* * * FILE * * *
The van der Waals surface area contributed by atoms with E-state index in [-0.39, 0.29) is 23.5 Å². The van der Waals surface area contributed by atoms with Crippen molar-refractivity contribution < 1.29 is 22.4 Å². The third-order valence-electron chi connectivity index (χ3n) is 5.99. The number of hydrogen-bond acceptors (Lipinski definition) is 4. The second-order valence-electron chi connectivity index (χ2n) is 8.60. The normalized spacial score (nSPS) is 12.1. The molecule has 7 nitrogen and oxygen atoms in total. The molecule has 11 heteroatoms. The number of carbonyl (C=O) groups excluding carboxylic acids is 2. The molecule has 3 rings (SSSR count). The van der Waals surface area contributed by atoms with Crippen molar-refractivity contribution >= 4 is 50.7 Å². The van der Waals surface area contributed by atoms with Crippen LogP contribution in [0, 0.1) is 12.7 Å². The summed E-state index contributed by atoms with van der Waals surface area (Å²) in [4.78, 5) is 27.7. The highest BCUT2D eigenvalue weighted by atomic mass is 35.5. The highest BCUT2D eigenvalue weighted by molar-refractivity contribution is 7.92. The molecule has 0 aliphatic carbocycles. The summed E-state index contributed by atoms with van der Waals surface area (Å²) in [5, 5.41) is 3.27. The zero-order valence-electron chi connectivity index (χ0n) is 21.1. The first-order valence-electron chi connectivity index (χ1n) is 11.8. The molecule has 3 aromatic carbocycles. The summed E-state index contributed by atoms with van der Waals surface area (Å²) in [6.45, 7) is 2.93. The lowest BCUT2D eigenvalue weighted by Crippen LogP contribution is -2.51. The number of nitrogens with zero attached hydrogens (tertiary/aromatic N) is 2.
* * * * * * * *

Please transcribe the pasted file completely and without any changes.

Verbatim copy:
The van der Waals surface area contributed by atoms with E-state index in [-0.39, 0.29) is 23.5 Å². The van der Waals surface area contributed by atoms with Crippen molar-refractivity contribution < 1.29 is 22.4 Å². The third-order valence-electron chi connectivity index (χ3n) is 5.99. The number of hydrogen-bond acceptors (Lipinski definition) is 4. The second-order valence-electron chi connectivity index (χ2n) is 8.60. The normalized spacial score (nSPS) is 12.1. The molecule has 7 nitrogen and oxygen atoms in total. The molecule has 11 heteroatoms. The number of carbonyl (C=O) groups excluding carboxylic acids is 2. The molecule has 3 rings (SSSR count). The van der Waals surface area contributed by atoms with Crippen molar-refractivity contribution >= 4 is 50.7 Å². The van der Waals surface area contributed by atoms with Crippen LogP contribution in [0, 0.1) is 12.7 Å². The summed E-state index contributed by atoms with van der Waals surface area (Å²) in [4.78, 5) is 27.7. The highest BCUT2D eigenvalue weighted by atomic mass is 35.5. The highest BCUT2D eigenvalue weighted by molar-refractivity contribution is 7.92. The molecule has 0 aliphatic carbocycles. The summed E-state index contributed by atoms with van der Waals surface area (Å²) in [5, 5.41) is 3.27. The zero-order valence-electron chi connectivity index (χ0n) is 21.1. The first-order valence-electron chi connectivity index (χ1n) is 11.8. The molecule has 3 aromatic carbocycles. The summed E-state index contributed by atoms with van der Waals surface area (Å²) in [6.45, 7) is 2.93. The lowest BCUT2D eigenvalue weighted by Crippen LogP contribution is -2.51. The number of nitrogens with zero attached hydrogens (tertiary/aromatic N) is 2.